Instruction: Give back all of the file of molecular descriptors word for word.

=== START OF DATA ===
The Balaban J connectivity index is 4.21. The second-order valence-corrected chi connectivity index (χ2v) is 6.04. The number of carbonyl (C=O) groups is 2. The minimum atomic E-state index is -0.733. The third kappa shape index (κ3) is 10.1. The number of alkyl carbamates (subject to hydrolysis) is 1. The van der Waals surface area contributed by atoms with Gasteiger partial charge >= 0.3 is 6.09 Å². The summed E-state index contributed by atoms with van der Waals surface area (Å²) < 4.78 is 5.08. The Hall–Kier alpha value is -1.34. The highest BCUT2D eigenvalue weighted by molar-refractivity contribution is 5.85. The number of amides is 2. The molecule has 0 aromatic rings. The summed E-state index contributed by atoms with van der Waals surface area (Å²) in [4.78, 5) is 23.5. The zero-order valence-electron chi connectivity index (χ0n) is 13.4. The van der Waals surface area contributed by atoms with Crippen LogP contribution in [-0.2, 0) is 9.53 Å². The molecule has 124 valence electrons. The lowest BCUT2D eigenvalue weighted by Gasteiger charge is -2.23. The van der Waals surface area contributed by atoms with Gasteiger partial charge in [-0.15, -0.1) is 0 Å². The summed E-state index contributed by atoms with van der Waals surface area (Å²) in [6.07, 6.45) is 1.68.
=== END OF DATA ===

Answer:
The Balaban J connectivity index is 4.21. The second-order valence-corrected chi connectivity index (χ2v) is 6.04. The number of carbonyl (C=O) groups is 2. The minimum atomic E-state index is -0.733. The third kappa shape index (κ3) is 10.1. The number of alkyl carbamates (subject to hydrolysis) is 1. The van der Waals surface area contributed by atoms with Gasteiger partial charge >= 0.3 is 6.09 Å². The summed E-state index contributed by atoms with van der Waals surface area (Å²) < 4.78 is 5.08. The Hall–Kier alpha value is -1.34. The highest BCUT2D eigenvalue weighted by molar-refractivity contribution is 5.85. The number of amides is 2. The molecule has 0 aromatic rings. The summed E-state index contributed by atoms with van der Waals surface area (Å²) in [4.78, 5) is 23.5. The zero-order valence-electron chi connectivity index (χ0n) is 13.4. The van der Waals surface area contributed by atoms with Crippen LogP contribution in [-0.2, 0) is 9.53 Å². The molecule has 124 valence electrons. The lowest BCUT2D eigenvalue weighted by Gasteiger charge is -2.23. The van der Waals surface area contributed by atoms with Gasteiger partial charge in [-0.15, -0.1) is 0 Å². The summed E-state index contributed by atoms with van der Waals surface area (Å²) in [6.07, 6.45) is 1.68.